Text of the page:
If you look at a map, Bluff looks like the furthest south you can get without hopping a ferry to Stewart Island. It’s actually not though. Slope Point in the Catlans holds the honor. Bluff however, is where you get oysters. Sweet Bluff oysters are harvested in the Foveaux Strait and sent all over the country from here. It’s also famous for a signpost that mirrors the one in Cape Reinga and an awesome piece of artwork that symbolizes a Maori legend. A giant chain link descends from Stirling Point into the sea and Stewart Island has the other end rising out of the sea and sunk into the ground. It symbolizes the Maori Gods use of Stewart Island as an anchor for his canoe; which is the south island. What can I say? The oysters were lovely. We found a little fish and chip shop and spilt a dozen for dinner. I would have thought that they might have been a bit more reasonable as they were so close to where they are dredged, but they weren’t.
Our next destination was Invercargill. There is a E. Hayes & Sons Ltd. hardware store there that is a must see for any gear head or admirer of classic cars, bikes and accoutrement. I don’t want to say too much about it now, as I am planning a post on cars and bikes seen around New Zealand and want to include this there. I will say though that they have the original “The Worlds Fastest Indian” on display. Burt Monroe would be so proud.
Our other reason for going to Invercargill was a continuing passion for Bluff oysters. We stopped at a fish shop we’d heard about; Henry’s, that will fry up whatever you buy for a dollar more. We got a few oysters, some blue cod, garlic shrimps, and the ubiquitous fries. We’ve learned too; to say no salt on our orders. OMG! It was sooo good. The store is fabulous too, though not out of the ordinary for fish shops here.
From there, we headed east to the Catlans in search of penguins, dolphins and sea lions. At Curio Bay, we read there is a nightly penguin parade up from the beach, through a petrified forest and into the dunes. Our guide-book said they come up at dusk so we went to check it out. We stayed from seven pm to nine and never saw a one. We did see beautiful scenery and the petrified forest was neat, but it did cut down on our camping options that night. Luckily, there was a campground right up the road.
The next day started rainy and miserable, but with another cool bay to explore we threw on our waterproofs and went out anyway. The campground hugs the cliff of Porpoise Bay and this bay is the where some mini dolphins known as Hector’s Dolphins live their whole lives. The campground also offers surf lessons so the dolphins are used to people. As we watched a couple of kayakers in the water, we could see the dolphins would swim up quite close to check them out before dashing away. Marc was entranced and went to check about a surfing lesson for us so we could swim with the dolphins. Thank goodness they were closed, that water is cold!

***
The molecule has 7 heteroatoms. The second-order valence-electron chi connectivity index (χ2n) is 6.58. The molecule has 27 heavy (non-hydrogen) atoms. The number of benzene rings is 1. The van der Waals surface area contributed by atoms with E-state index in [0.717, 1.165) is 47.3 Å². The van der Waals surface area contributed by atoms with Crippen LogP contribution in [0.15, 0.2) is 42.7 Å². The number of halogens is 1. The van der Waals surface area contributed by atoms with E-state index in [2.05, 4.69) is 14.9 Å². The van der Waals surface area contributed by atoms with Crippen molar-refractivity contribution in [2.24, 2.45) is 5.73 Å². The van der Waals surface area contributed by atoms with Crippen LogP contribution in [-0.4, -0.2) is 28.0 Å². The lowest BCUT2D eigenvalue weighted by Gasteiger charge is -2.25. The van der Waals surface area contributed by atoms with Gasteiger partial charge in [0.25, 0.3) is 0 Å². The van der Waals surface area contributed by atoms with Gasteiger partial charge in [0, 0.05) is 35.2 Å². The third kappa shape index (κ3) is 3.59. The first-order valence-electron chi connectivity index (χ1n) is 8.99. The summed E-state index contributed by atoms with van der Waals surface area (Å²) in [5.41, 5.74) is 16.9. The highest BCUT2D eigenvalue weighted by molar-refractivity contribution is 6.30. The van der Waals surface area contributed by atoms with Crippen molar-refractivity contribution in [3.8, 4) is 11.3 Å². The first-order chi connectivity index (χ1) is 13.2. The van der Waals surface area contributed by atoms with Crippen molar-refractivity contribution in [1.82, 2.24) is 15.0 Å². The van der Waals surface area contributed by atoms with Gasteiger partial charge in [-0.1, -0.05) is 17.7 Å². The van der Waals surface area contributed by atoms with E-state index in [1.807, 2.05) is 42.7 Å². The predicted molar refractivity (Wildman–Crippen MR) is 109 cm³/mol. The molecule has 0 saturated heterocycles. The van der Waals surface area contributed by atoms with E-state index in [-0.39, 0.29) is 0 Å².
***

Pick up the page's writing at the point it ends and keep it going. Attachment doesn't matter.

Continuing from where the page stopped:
Cannibal Bay was going to be a bit of a trek with the hope of seeing some sea lions. It turned out to be all about the sea lions. We came across the first one sleeping on the sand about half way round the bay and from there they just seemed to multiply as we continued. Further along we saw a group of people standing a respectful distance from a group of three adolescents and one adult male taking them all on. He was massive, and they didn’t stand a chance. It looked more like play than anything though and was highly entertaining. We walked further after they all decided to take a nap and saw many more scattered around the beach and their trails going into the dunes. It was those tracks into the dunes that dissuaded us from continuing our walk as we heard a roar as we were walking that way. Discretion was the better part of valor there. Those things might look like kids in pajamas, but they really can hustle for short distances.
Further up the coast we hit Nugget Point and Roaring Bay. Nugget Point has some really cool little nugget islands right off shore that are popular with the local fur seals and we saw tons. They are very shy though and as they mainly stay off shore or quite a distance away on the beach, we needed the binoculars to see them. It was incredible to see them at the top of the nuggets and bopping their way up the rocks to find a good location for a nap. It also looked like they had a kiddie pool for the young’uns inside one of the nuggets. What a treat!
Roaring Bay was where we finally saw our first two penguins. They were Yellow-eyed penguins or YEPS for short and boy are they cute! We spied on them from the hide and swapped sighting locations and experiences with the other folks there as we incredulously watched them laboriously hop/walk/waddle their way up the cliffs through the tall grasses to reach their nests. It seems that our visit coincided with molting season though, which may be why we didn’t see more of them. During that time they replace all their feathers and aren’t waterproof so they really can’t do much except stay on shore, lose weight and try to avoid being eaten.
We moved on after that, out of the Catlans and into the southeast towards Dunedin with lots of stops along the way. In search of penguins, sea lions, and seals. Did we find them? Yes, we did, but that is a story for another day. In the meantime, I’d like to send out a thank you to all the folks who are reading my blog, following me, sending comments or just “liking” me. Family, friends, friends of family and total strangers that just found me through WordPress. Thank you so much for your support. It means a lot to me. Cheers!